Innovation has many foes, are you one of them?

Innovation remains the engine of economic progress. [iStockphoto]

Innovation has become a byword in corporate boardrooms, streets, and in State offices.

It has even become an area of study in our institutions of higher education. Yet, innovation is rare beyond new gadgets like phones, computers or cars. Innovations can be new products and services or their improvements.

Frugal innovation is more appreciated, it helps us solve problems using locally available materials or resources.

Think of Uji Power or the use of avocado to treat hair. Our traditional society was full of frugal innovations, they have taken us through ages, helping us adjust to the environment. 

If we factor in frugal innovation, there is no big difference in innovation between developed and developing countries.  

It’s in commercial innovations protected by patents where differences emerge. It’s more about the environment we grow up in, not our brains. 

Throughout our lives, our freedom to think is curtailed. Yet freedom to think is the holy grail of innovation. 

From the delivery room to the grave, there are so many forces limiting our freedom to be creative, and by extension innovative. 

As soon as babies start talking and walking, restrictions start. Remember how everyone encouraged you to try to talk or walk as a baby? As soon as you succeeded, everyone stopped encouraging you!  Your parents started restricting you, even how to eat (remember table manners?).  You soon realised freedom has consequences. Once in school, more restrictions came in terms of what to study and how to interact with others.

You even donned a uniform. The national curriculum ensures more uniformity of thought. I Hope the Competency-Based Curriculum (CBC) will consider individual and regional differences. 

In school, you quickly learnt there were right and wrong answers, another restriction.  There were even penalties, some lifelong for being different. Religion added to restrictions after its introduction in childhood. 

The urge to conform, grew as you grew older. By teenage, our friends, and peers joined in restricting our freedom of thought.

Culture adds to uniformity of thought, the enemy of innovation. Add the laws and regulations, within and outside the family, and we find our independence of thought curtailed and our propensity to innovate reduced. 

We would expect higher education to water creativity and innovation with the universality of thought in universities. Freedom is plenty but not where it matters most - thinking and creativity - which lead to innovation.

The biggest restriction in higher education is citations. Have you seen that online joke by The Mayowa Tijani?

Like quoting verses in the Bible or any other holy book, academics must support their arguments by citing similar work.  This restricts creativity, you must think like others.

 Original ideas are frowned upon. For example, my Mum once told me she dislikes free education. She argued that it makes us irresponsible. And free things are not valued.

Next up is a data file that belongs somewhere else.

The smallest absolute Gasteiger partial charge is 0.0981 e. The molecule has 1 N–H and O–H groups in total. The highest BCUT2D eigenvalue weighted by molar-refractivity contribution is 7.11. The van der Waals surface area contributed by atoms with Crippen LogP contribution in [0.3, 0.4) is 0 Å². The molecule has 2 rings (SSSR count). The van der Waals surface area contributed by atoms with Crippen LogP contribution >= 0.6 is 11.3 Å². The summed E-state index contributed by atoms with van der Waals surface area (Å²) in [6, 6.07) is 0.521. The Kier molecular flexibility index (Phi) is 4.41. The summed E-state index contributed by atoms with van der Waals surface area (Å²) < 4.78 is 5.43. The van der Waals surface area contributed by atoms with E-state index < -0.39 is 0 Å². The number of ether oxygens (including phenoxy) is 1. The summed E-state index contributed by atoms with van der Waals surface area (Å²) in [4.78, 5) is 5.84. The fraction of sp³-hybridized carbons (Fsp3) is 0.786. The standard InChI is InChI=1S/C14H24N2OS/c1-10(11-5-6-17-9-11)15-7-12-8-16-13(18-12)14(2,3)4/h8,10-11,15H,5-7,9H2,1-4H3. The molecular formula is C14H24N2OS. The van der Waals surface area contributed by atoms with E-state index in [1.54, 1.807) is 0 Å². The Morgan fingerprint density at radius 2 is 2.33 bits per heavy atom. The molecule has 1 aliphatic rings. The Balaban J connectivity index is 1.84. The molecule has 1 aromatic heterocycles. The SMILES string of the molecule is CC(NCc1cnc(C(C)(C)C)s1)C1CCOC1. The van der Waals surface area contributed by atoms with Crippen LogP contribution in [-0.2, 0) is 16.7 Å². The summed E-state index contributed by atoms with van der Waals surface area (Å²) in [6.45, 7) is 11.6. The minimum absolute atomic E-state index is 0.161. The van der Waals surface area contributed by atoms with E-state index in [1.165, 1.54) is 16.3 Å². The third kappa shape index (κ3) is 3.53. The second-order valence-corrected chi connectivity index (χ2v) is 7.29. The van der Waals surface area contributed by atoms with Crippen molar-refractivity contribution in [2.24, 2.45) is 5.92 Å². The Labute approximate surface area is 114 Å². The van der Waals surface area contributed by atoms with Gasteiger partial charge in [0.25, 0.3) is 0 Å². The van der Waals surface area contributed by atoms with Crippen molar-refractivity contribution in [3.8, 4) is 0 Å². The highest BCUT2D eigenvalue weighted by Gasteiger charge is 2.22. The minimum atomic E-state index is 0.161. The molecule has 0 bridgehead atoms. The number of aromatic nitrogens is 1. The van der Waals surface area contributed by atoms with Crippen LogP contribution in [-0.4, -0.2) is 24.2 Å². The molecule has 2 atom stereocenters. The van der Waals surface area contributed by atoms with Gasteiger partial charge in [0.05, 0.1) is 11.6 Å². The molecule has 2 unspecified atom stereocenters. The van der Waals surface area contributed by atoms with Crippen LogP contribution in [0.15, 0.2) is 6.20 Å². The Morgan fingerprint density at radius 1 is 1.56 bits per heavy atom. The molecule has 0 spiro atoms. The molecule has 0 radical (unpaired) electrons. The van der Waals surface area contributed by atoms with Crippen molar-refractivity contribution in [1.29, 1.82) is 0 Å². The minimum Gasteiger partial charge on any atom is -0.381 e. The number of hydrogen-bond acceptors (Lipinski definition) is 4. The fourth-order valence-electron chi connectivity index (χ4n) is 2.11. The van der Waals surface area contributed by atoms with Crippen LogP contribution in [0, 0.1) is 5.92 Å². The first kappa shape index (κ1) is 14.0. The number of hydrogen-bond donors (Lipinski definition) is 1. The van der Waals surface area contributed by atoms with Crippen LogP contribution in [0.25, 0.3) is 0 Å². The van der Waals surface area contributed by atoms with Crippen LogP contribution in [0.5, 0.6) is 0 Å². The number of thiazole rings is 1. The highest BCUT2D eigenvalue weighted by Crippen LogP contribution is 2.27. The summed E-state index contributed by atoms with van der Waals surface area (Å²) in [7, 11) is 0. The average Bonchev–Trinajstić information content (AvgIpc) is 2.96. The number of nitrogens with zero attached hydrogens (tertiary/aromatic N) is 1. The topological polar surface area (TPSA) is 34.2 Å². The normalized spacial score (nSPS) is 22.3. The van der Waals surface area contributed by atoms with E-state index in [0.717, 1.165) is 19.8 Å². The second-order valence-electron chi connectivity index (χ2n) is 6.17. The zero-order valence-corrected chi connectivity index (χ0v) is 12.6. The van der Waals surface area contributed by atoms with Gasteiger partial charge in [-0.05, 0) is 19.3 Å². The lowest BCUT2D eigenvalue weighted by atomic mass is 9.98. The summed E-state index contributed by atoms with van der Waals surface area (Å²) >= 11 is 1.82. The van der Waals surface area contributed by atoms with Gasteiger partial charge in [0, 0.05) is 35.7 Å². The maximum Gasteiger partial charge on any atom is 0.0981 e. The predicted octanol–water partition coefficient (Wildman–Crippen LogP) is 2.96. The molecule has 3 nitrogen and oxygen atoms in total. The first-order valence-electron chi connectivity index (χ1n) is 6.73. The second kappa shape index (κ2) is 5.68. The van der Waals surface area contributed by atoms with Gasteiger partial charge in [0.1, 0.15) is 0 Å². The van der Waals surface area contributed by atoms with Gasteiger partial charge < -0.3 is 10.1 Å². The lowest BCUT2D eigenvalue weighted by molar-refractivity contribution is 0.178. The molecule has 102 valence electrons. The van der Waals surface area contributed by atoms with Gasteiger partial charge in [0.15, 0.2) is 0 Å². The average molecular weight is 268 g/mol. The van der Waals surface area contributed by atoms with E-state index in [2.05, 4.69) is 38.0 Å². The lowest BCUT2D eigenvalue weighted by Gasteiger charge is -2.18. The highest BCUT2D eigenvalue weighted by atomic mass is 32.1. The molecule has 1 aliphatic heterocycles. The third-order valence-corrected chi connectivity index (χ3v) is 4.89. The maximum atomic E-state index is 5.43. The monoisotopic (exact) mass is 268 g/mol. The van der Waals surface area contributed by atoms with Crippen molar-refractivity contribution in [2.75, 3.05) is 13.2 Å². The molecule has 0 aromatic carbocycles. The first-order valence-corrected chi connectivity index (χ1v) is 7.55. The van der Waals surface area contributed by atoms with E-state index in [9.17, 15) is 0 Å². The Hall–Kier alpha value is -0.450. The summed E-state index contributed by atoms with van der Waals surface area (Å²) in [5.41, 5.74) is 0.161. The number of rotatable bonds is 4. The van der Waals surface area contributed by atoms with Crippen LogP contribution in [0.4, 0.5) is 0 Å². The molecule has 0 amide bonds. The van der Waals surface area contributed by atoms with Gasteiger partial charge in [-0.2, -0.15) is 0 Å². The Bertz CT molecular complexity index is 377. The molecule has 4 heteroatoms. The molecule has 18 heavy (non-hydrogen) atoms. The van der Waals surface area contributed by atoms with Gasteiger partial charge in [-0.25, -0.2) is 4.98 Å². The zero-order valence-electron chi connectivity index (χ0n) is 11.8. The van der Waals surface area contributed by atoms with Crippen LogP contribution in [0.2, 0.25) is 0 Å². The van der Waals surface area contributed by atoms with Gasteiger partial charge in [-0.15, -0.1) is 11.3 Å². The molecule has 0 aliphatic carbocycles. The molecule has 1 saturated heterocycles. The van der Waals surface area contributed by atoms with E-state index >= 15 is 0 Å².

That was her original thought, she has never been to school! And has not been published. Her argument makes sense. That is probably why we have co-payment in insurance. But I can’t quote her wisdom in a thesis, for example, Mum (2024). If you want to know her name, let’s visit her. We would prefer to quote well-published academics, who may not have her insights at 88+ years of experience. These writers may never have been to my country and county. 

Higher education becomes a race towards uniformity. The highly cited, mostly from the West share their ideas through books, journals and websites. 

They are funded to come up with new ideas. Are we? By quoting others, we silently become their followers.

Academia and religion have many similarities. But if you count the number of new churches, freedom seems to ring in religion. What did the university law of 2012 do to academic freedom?

The Internet and the expectation it has all the answers to our problems is another threat to innovation. Think of Artificial Intelligence (AI) or ChatGPT. We even seek answers on relationships and emotional issues there. 

Is the salvation in the workplace?  Restrictions are many. The firms can’t experiment. There are jobs and careers at risk. Firms have entrenched traditions and resist new ideas.

In Africa where joblessness is common, workers fear losing their jobs. Being different and being innovative is a risk in most workplaces.  

What about corruption? Why think hard when you can get all the money without any struggle?  Noted how intellectuals and thinkers are disdained in a corrupt society? Remember the issue of fake certificates in the run-up to elections? 

There is a good reason why the Renaissance came before the Industrial Revolution. It sets our minds free to be creative and innovative. That’s why dictatorships spawn few innovations compared with well-functioning democracies.

One could ask why China is leading in spawning patents despite communism. Is there something we do not know about China?

It is indisputable that innovation will remain the engine of economic progress, but it must be facilitated and catalysed by the freedom to think, from childhood to the grave. Why do we read tributes to the dead? Why not when they are alive? 

Have you facilitated innovations or you are one of its enemies?

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